Socioeconomic Aspects of Tidal Power Generation: The Social and Community Development Component


115 pages
Contains Illustrations
ISBN 0-88926-024-9




Reviewed by Peter Victor

Peter Victor was Associate Professor with the Faculty of Environmental Studies, York University, Downsview, Ontario.


The prospects of large quantities of electric power from a cost-competitive source that does not adversely affect the natural or social environments is enormously exciting in an energy-hungry world. Tidal power generation is seen by some in this light, and the Bay of Fundy is one of the world’s best sites for a large-scale development of this kind. This study focuses on the social and community development impacts of harnessing power from the tides of the Bay of Fundy. It is part of a large research effort directed at assessing the overall feasibility and desirability of an offshore hydro megaproject. In particular, the study seeks to identify the social factors that may be: 1) key considerations in reaching a decision about any particular project; and 2) important considerations in planning any project because of the costs and benefits their impact has on communities and people in the area.

The authors proceed in the now-standard mode of social impact analysis by considering the following social factors: demographic, employment and income, public services (schools, hospitals, housing, etc.), and community attitudes to development.

They conclude that the socioeconomic impacts vary widely according to site and starting point, and that the social benefits and costs must be measured initially to facilitate site selection and must be monitored during the construction phase in order to facilitate socioeconomic planning.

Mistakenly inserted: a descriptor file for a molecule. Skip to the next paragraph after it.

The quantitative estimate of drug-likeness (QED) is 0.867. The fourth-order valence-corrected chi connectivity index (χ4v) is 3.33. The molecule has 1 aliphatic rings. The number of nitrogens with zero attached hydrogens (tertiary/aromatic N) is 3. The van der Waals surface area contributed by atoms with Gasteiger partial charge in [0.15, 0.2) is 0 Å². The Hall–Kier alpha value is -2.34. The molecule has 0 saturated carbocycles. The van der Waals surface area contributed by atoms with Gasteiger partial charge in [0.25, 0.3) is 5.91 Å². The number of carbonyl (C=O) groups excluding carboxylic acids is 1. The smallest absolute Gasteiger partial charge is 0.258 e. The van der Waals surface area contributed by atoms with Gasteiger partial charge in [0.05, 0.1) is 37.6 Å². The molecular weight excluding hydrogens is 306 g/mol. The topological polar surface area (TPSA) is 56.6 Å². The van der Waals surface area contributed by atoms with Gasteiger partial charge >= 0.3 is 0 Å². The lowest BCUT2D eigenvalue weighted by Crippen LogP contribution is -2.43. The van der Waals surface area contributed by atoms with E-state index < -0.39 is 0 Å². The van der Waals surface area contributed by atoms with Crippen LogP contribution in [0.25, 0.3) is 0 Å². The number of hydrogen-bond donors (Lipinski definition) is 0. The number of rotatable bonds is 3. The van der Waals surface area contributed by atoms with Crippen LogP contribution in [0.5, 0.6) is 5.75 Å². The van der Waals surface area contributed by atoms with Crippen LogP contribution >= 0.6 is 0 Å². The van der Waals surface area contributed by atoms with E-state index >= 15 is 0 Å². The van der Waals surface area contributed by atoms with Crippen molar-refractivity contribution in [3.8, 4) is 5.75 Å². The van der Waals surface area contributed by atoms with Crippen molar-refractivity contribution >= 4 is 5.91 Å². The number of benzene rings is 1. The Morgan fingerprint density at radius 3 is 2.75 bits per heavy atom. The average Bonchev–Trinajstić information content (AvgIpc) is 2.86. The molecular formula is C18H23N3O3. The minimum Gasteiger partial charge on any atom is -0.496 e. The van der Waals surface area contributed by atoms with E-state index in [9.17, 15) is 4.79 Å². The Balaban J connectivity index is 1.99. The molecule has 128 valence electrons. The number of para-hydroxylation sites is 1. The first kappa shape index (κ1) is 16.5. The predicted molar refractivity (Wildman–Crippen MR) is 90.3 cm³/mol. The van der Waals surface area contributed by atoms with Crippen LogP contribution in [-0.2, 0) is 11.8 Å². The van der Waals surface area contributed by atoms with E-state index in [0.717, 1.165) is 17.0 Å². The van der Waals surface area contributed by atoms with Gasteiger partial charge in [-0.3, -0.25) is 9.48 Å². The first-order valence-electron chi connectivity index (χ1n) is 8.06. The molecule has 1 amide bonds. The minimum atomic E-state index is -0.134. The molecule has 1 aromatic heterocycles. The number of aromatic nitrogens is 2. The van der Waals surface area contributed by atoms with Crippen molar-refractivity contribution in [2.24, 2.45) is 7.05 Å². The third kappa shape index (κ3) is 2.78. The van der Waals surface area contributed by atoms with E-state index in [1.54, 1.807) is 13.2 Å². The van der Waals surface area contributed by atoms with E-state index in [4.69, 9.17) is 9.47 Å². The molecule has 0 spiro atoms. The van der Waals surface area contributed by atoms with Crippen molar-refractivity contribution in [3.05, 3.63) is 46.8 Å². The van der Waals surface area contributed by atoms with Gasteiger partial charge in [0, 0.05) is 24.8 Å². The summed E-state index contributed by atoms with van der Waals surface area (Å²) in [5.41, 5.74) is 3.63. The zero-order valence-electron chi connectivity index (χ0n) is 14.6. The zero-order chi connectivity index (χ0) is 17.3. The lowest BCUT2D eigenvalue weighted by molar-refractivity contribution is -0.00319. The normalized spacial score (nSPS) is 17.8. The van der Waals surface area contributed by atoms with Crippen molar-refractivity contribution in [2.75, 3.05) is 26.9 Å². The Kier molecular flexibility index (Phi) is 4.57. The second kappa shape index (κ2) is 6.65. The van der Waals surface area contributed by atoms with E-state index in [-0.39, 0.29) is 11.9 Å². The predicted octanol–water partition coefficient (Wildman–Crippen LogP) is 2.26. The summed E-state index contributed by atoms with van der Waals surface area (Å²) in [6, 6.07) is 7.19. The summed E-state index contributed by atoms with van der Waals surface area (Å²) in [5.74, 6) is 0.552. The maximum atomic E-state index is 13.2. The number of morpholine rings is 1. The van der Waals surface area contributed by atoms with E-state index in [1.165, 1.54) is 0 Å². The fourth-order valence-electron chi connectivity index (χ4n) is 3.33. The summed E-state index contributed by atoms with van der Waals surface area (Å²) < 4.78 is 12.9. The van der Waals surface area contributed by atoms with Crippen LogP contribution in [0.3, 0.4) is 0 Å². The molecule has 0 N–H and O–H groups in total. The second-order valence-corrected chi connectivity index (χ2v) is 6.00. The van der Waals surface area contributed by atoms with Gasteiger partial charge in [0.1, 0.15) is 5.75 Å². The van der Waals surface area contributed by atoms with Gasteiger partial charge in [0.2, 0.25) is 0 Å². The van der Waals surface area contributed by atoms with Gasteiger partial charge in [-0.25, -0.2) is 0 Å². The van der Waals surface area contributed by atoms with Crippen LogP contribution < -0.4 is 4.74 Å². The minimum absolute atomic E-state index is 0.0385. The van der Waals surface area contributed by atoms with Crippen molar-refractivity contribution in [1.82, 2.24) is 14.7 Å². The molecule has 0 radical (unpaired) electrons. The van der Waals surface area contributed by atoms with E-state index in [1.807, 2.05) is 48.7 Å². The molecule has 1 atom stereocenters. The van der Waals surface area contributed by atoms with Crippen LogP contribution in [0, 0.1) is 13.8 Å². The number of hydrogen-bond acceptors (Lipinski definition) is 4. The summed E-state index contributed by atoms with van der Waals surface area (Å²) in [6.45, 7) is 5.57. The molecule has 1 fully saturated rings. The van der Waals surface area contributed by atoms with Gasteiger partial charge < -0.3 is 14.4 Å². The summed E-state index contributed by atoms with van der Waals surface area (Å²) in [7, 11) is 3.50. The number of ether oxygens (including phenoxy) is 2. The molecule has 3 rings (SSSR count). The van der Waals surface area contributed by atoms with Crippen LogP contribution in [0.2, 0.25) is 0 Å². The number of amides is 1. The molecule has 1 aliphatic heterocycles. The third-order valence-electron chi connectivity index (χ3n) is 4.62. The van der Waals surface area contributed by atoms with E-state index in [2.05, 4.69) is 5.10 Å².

This study suffers from both too much and too little quantification. It is replete with tables and statistics, which are fine for summarizing farm areas and population densities. However, they do tend to obscure the truly human element involved in community disruption. On the other hand, the attempt to determine attitudes toward development by interviewing “a few key informants” and “reading newspaper reports and editorials” falls short of what might be learned from a systematic survey of the population. In the end, the authors resort to a ranking of alternative sites using judgment expressed as number.

This study is an example of socioeconomic impact analysis in its still early stages of development. Of its kind it is not at all bad, and it should be useful in deciding whether and how to proceed with tidal power developments at the Bay of Fundy.


Harvey, Andrew S., W. Stephen Macdonald, and K. Scott Wood, “Socioeconomic Aspects of Tidal Power Generation: The Social and Community Development Component,” Canadian Book Review Annual Online, accessed April 24, 2024,